CNC 3018 Router and Laser Kit- Part 1

Can This Inexpensive CNC Laser Be Used to Engrave Stainless Steel? (For Knifemakers)


I've been watching some videos online while looking for a reasonable way to mark my knives with my logo or add the steel type or a special message as requested by the customer. A laser comes to mind and it would mean no more custom stencils and electrolyte. Plus, branding leather and wood for promotional materials would be crazy amazing. However, it seems that not all the budget lasers can mark steel. In fact most ultra-cheap desktop lasers cannot do much more than cut paper. 

After much research and some help from Santa Claus I ordered this CNC 3018 Woodpecker Kit w/5500 mW Laser. The laser is a 450 nm (blue) diode type.

OK, the ad clearly states it cannot be used to engrave metals, but some clever folks on YouTube are marking stainless steel with lower power blue lasers. For example, the guys at HEVE are working their marking product with a 4000 mW blue laser and the results look perfectly acceptable for a typical knifemaker's application. See video.




The marking coating is fused on to the steel by the laser. These products can be seriously expensive, e.g. $75 for an aerosol can (Cermark). Others have had success with the using dry moly lube like CRC Dry Moly or Prime-Line's RZ-50. Generally these coatings contain molybdenum and seem to mark fairly well on stainless steel. 

In the experimental realm we have Dijon mustard being used with low powered blue lasers to mark stainless steel.




Yes, mustard on stainless steel with 4 Watt  diode laser: 

https://www.youtube.com/watch?v=B60nXwhK9gk



The goal here is to see what we can and can't do with a budget desktop CNC laser from a knifemaker's perspective.

Now into the Nuts and Bolts


The packaging is pretty well laid out with two layers of foam tray. Nothing appears to be broken or bent at this stage.










Unpacking left me with lots of little clear plastic bags. Nothing identifying what's in them but we should be able to figure this out from the pictures right?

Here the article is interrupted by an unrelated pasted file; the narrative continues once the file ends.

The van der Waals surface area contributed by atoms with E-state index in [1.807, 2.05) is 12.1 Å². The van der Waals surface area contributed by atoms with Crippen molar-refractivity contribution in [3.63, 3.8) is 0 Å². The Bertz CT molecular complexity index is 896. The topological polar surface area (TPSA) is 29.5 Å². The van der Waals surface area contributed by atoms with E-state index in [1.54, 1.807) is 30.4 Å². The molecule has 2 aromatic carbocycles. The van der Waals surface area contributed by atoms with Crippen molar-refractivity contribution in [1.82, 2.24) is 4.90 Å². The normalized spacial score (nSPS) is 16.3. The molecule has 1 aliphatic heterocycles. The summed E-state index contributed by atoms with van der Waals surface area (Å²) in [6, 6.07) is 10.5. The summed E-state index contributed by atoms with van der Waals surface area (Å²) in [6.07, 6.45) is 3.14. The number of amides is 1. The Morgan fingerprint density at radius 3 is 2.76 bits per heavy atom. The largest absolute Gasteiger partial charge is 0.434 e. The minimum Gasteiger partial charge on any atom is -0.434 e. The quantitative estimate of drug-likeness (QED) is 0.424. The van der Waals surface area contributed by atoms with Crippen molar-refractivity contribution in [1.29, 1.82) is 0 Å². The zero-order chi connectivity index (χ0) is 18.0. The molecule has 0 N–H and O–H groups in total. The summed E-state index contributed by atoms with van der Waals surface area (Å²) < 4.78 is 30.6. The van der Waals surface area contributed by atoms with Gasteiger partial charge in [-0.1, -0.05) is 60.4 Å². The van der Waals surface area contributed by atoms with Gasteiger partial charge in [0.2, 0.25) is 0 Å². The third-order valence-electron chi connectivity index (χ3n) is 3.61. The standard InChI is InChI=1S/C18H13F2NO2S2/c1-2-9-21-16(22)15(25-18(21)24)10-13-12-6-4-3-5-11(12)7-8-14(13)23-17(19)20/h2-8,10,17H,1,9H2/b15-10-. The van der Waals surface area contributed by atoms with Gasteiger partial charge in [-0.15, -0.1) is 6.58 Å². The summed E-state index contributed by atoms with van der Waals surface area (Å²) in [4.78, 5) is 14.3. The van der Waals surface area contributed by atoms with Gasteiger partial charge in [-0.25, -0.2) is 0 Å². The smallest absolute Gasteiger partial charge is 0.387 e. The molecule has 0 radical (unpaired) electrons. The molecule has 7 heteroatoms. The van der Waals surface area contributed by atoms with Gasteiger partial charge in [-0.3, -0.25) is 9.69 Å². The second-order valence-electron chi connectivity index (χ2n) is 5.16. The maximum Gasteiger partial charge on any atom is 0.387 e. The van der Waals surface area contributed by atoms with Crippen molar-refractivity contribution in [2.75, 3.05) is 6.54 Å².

The frame is extruded aluminum akin to 80/20. Some metric hex wrenches are included.





In the box there is a little CD with files. One of the files is a Word document that has some CAD images and rudimentary descriptions.









Getting the hang of putting the angle blocks in.













The tee nuts can be a little tricky in tight corners like this. Having someone with small hands to help is a plus.









The table is a surprisingly hefty chunk of extrusion. There are four slide bearings that roll along the polished rods. Making sure the rods are as perfectly parallel as possible is the big challenge here. as there is no step-by-step it was kind of trial and error to get the table sliding smoothly, yet not loose on the slide bearings.





Here the base, table and gantry are assembled. About three hours in so far. I look forward to getting the rest of it finished this weekend.



Next up will be installing the stepper motors, lead screws, router motor and installing the PCB.




The stepper motors are coupled to the lead screws with these anodized couplers.










The whole traveling head assembly slides on the X axis on two polished rods driven by the X stepper motor on the right side of the gantry.












The GRBL 0.9 "Woodpecker" board mounts on four nylon standoffs. Yes with tee nuts.









Wiring is as simple as plugging in the motor and the three stepper motors.








This is the laser module. However, there is no detail on how to mount this thing to the traveling head. Hmm, going to have to think something up I am afraid.


In the meantime, let's get the software installed and check out the router operation.





UPDATE: I have found that the laser module is meant to replace the engraving motor. Also, when testing the movement of the three axis, I found that it was very hard to turn the table  "Y-axis" motor and lead screw. This is a result from the lead screw nut not being installed truly.


To remedy this, I threaded the lead screw into the nut and heated the screw with a torch close to the nut. This softened the thermoplastic and I could nudge the nut so the lead screw is now parallel with the base of the nut holder.







After digging deeper into the supplied CD ROM, I discovered that the laser is to be mounted where the spindle motor goes. This wasn't what I was expecting. This means the machine is setup either as a laser or a router depending on which tool is installed and plugged in to the board.

I may look into making a bracket for the laser module and attaching it to the side of the motor clamp. This way there is only software switching between tools.



The only remaining issue is how to mount the laser module power supply board.










Next is the software setup and trials.

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